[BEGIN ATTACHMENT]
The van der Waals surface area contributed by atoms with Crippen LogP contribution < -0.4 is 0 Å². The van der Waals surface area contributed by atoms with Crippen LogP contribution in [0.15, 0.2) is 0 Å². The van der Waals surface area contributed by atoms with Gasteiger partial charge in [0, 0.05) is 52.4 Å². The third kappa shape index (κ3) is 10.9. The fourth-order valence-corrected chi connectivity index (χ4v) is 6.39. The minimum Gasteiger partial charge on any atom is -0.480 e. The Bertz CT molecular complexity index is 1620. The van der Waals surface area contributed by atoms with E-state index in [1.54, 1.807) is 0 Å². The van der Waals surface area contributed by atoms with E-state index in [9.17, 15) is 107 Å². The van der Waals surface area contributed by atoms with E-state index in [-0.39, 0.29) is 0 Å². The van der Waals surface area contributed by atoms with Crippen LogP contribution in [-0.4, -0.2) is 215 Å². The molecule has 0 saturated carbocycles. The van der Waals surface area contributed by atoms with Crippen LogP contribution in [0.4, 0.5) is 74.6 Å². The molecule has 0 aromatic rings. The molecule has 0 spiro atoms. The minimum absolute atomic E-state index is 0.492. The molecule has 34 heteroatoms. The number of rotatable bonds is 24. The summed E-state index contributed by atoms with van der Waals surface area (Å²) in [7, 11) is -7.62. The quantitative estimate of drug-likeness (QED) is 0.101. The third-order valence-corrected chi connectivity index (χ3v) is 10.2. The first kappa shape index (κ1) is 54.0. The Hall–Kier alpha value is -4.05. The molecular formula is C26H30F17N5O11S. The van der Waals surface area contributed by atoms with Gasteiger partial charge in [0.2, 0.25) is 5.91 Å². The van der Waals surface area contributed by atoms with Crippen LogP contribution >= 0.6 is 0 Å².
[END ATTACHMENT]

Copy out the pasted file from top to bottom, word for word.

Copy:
The van der Waals surface area contributed by atoms with Crippen LogP contribution < -0.4 is 0 Å². The van der Waals surface area contributed by atoms with Crippen LogP contribution in [0.15, 0.2) is 0 Å². The van der Waals surface area contributed by atoms with Gasteiger partial charge in [0, 0.05) is 52.4 Å². The third kappa shape index (κ3) is 10.9. The fourth-order valence-corrected chi connectivity index (χ4v) is 6.39. The minimum Gasteiger partial charge on any atom is -0.480 e. The Bertz CT molecular complexity index is 1620. The van der Waals surface area contributed by atoms with E-state index in [1.54, 1.807) is 0 Å². The van der Waals surface area contributed by atoms with E-state index in [9.17, 15) is 107 Å². The van der Waals surface area contributed by atoms with E-state index in [-0.39, 0.29) is 0 Å². The van der Waals surface area contributed by atoms with Crippen LogP contribution in [-0.4, -0.2) is 215 Å². The molecule has 0 saturated carbocycles. The van der Waals surface area contributed by atoms with Crippen LogP contribution in [0.4, 0.5) is 74.6 Å². The molecule has 0 aromatic rings. The molecule has 0 spiro atoms. The minimum absolute atomic E-state index is 0.492. The molecule has 34 heteroatoms. The number of rotatable bonds is 24. The summed E-state index contributed by atoms with van der Waals surface area (Å²) in [7, 11) is -7.62. The quantitative estimate of drug-likeness (QED) is 0.101. The third-order valence-corrected chi connectivity index (χ3v) is 10.2. The first kappa shape index (κ1) is 54.0. The Hall–Kier alpha value is -4.05. The molecular formula is C26H30F17N5O11S. The van der Waals surface area contributed by atoms with Gasteiger partial charge in [0.2, 0.25) is 5.91 Å². The van der Waals surface area contributed by atoms with Crippen LogP contribution >= 0.6 is 0 Å².